Selling Your First Home? Should You Work With An Agent Or Real Estate Team?

If you've been through the home purchasing process but are facing your first sale, you may feel overwhelmed at the to-do list that awaits you. You may also have some timing questions regarding the sale of your current home and the purchase of your next home and could be worried that you'll still be searching for the right place long after your current home has gone under contract. What type of real estate arrangement can best help you? Read on to learn more about some of the differences you may notice between single agents and real estate teams, as well as a few of the factors you'll want to consider when deciding which option will be ideal for your situation:

What are the primary differences between real estate teams and agents?

Unless a real estate agent wears two "hats"--one as a buyer's agent and one as a listing agent--he or she may specialize in one specific type of client. This can mean that if you'd like to sell your current home while looking for a new one, you may need to enlist two agents--one to market your home and another to help you find your next place. 

On the other hand, real estate teams generally consist of both buyer's and seller's agents, ensuring you'll be provided a full-service experience without increasing the commission (or confusion) of the selling and buying process. Some real estate teams also have a broker on staff to make financing a breeze, helping a real estate team become a one-stop shop for anyone in the market to sell.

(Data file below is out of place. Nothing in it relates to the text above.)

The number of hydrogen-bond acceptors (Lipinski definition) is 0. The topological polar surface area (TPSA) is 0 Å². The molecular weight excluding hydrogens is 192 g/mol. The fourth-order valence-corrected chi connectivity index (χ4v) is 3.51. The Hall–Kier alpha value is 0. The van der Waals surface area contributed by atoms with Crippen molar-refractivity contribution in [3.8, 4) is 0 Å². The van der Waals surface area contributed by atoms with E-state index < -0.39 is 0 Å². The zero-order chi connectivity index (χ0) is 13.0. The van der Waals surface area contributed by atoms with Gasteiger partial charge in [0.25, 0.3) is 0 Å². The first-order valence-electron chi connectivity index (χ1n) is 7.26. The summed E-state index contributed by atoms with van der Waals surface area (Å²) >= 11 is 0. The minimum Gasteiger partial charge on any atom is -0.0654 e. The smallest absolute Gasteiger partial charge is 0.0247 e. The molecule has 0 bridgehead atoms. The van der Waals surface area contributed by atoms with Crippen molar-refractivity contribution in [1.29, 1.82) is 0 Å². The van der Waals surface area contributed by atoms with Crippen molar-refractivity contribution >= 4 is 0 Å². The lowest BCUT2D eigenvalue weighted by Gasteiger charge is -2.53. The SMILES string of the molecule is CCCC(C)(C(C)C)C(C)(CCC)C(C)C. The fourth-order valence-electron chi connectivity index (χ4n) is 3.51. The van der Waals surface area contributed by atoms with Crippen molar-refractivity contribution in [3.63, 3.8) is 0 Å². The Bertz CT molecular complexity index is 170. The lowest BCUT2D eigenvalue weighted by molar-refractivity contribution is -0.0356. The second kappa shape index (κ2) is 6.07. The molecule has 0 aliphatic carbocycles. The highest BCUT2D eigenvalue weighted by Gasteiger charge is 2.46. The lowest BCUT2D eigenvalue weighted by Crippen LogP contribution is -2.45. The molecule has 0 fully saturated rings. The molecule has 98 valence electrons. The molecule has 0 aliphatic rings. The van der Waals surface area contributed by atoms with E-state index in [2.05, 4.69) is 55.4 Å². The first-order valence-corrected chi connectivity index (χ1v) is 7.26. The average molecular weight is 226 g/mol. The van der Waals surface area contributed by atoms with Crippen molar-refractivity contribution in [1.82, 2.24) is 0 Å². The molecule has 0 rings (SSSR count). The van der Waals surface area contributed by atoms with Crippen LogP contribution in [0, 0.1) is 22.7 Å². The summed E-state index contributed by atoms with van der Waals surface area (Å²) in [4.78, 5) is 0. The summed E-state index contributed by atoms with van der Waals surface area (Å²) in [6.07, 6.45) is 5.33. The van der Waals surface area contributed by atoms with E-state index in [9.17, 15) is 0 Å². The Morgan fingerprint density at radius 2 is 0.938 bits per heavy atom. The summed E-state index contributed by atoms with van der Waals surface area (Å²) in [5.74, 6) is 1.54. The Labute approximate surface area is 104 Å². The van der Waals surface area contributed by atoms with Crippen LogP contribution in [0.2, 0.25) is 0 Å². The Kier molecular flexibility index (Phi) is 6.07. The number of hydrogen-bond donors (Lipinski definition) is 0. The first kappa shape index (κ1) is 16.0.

What factors should you consider when deciding how to proceed? 

While a real estate team can pose some specific advantages to certain clients, there are some situations in which a single agent may be a better choice. For example, if you're relocating to another part of the state where a real estate team doesn't operate, you may find yourself paying for more services than you need. Those who aren't planning to purchase at all and are instead moving into an apartment or another rental unit also won't need the buyer's agent services provided by a real estate team. 

However, if you're going through the selling process for the first time while also looking for the next place to call home, you may benefit from the full-service environment of a real estate team. A real estate team can also be a benefit in depressed markets where homes aren't always selling quickly; utilizing the shared connections and relationships of each team member can increase the odds that a family will fall in love with your home. 

Contact a realty company that specializes in real estate team jobs for more information and assistance.